by Mike Masnick

Filed Under:
nytclean, paywall, trademark

ny times

NYTimes Threatens NYTClean Bookmarklet Maker With Bogus Trademark Claim

from the uh,-that's-not-how-trademark-works dept

We've already mentioned NYTClean, the four-line javascript bookmarklet that lets you remove the NY Times' paywall with a single click. Apparently, the NYTimes' lawyers, with their interesting interpretation of trademark law, have threatened the creator of those four lines of code, and bullied him into changing the name to NYNewspaperClean. The NYT claims that it's not complaining about the functionality, but just the name:
I am writing concerning your “NYTClean” bookmarklet, posted at

As you obviously know, The New York Times Company has used its ‘The New York Times’ trademark since at least as early as 1851 and today offers numerous products and services under its famous ‘The New York Times’ trademark, including its online version of The New York Times at the URL, and various blogs and electronic media products. NYTCo’s website receives over 15,000,000 unique visitors each month. NYTCo owns numerous registrations for its ‘The New York Times’ trademark in the U.S. Patent and Trademark Office and Canadian Trade-Marks Office and these trademarks are among the company’s most valuable assets.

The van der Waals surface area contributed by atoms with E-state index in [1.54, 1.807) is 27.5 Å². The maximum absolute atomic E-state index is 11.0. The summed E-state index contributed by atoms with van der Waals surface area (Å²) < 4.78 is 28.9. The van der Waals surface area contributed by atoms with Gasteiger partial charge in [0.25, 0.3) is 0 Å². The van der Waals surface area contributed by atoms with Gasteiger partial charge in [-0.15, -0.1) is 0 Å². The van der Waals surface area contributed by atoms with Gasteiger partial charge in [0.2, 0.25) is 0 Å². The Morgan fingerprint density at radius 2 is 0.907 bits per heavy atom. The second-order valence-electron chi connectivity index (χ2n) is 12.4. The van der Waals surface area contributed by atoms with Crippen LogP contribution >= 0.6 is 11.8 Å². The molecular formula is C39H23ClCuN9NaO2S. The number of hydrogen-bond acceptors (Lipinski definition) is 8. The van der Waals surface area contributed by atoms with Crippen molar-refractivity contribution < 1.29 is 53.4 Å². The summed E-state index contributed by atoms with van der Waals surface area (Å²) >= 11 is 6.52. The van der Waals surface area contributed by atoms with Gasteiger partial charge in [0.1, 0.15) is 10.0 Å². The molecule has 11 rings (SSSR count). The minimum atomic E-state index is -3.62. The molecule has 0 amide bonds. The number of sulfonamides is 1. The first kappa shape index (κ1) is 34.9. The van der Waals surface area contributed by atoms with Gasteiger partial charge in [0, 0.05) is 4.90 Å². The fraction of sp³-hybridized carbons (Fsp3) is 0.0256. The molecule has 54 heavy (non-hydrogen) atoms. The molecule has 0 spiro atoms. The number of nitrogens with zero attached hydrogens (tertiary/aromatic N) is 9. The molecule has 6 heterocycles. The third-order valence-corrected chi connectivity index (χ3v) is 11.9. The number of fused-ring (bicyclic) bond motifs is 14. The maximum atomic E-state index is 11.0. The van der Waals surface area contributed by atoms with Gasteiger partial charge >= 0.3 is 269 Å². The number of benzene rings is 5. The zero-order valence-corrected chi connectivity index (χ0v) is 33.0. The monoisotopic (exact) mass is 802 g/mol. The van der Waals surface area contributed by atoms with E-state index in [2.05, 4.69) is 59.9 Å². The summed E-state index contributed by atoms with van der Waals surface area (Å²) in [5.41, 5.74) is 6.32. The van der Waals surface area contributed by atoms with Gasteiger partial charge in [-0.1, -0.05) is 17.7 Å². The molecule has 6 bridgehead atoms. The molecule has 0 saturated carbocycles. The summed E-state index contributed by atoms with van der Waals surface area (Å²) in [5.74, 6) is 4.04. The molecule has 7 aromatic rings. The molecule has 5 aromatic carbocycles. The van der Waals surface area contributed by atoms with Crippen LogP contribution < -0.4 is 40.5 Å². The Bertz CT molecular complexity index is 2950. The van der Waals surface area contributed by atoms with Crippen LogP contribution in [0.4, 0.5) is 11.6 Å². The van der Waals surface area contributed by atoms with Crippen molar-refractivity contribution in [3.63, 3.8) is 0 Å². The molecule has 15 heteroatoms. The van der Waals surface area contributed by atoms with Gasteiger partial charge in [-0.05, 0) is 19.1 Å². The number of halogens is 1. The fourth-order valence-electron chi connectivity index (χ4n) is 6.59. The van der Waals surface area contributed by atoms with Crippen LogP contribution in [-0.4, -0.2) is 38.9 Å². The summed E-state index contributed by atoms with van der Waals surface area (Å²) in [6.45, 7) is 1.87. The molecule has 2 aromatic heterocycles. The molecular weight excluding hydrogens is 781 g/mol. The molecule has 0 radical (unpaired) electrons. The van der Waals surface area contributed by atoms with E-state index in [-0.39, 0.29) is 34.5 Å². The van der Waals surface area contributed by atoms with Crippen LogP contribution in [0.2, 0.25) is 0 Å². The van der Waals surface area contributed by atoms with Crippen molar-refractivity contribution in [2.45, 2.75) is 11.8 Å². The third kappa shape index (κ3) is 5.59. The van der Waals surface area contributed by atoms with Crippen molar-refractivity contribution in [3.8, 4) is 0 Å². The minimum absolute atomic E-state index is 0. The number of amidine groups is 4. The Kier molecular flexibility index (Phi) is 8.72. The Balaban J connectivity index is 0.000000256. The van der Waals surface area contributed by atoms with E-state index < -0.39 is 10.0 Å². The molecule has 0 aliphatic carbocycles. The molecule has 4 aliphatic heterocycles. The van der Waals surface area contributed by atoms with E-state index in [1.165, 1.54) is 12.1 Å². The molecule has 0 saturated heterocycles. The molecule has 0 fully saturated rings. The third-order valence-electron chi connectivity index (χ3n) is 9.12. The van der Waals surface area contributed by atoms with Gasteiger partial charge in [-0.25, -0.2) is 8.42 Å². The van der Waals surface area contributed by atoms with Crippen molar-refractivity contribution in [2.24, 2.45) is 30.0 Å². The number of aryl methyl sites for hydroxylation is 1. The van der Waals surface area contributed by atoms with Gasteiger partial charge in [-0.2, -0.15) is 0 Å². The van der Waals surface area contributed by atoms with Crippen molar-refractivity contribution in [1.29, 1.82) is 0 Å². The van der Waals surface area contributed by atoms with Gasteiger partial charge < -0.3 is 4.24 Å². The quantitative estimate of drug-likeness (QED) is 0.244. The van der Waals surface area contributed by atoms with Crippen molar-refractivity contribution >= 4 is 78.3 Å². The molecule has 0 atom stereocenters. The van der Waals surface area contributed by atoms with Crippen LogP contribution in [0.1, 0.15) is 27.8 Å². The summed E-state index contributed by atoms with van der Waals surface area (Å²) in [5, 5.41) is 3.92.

We object to your use of our famous "NYT" trademark in connection with your application and your promotion thereof, which constitutes trademark dilution and trademark infringement under U.S. and Canadian trademark law.

Accordingly, we ask that you immediately cease use of the "NYT" trademark in connection with this application. This email is without prejudice to any action that may be necessary to protect the valuable rights of NYTCo in its intellectual property.
This is trademark abuse. There is no confusion here. No one using the NYTClean bookmarklet thinks that it's endorsed by the NY Times. No moron in a hurry is going to be confused into believing it's a product of the NY Times. The trademark that the company has on the NY Times does not give the company total control over NYT. It only allows them to stop situations where there is clear confusion or dilution, neither of which are likely here. This is just a form of trademark bullying.

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  1. icon
    Ron Rezendes (profile), 1 Apr 2011 @ 3:36pm


    I disagree with you on this one, Mike. It would seem entirely plausible that a program with NYT in the title that is devised to work on the NYT website, would imply to many to be an NYT authorized program. It really isn't that far fetched to think so IMHO.

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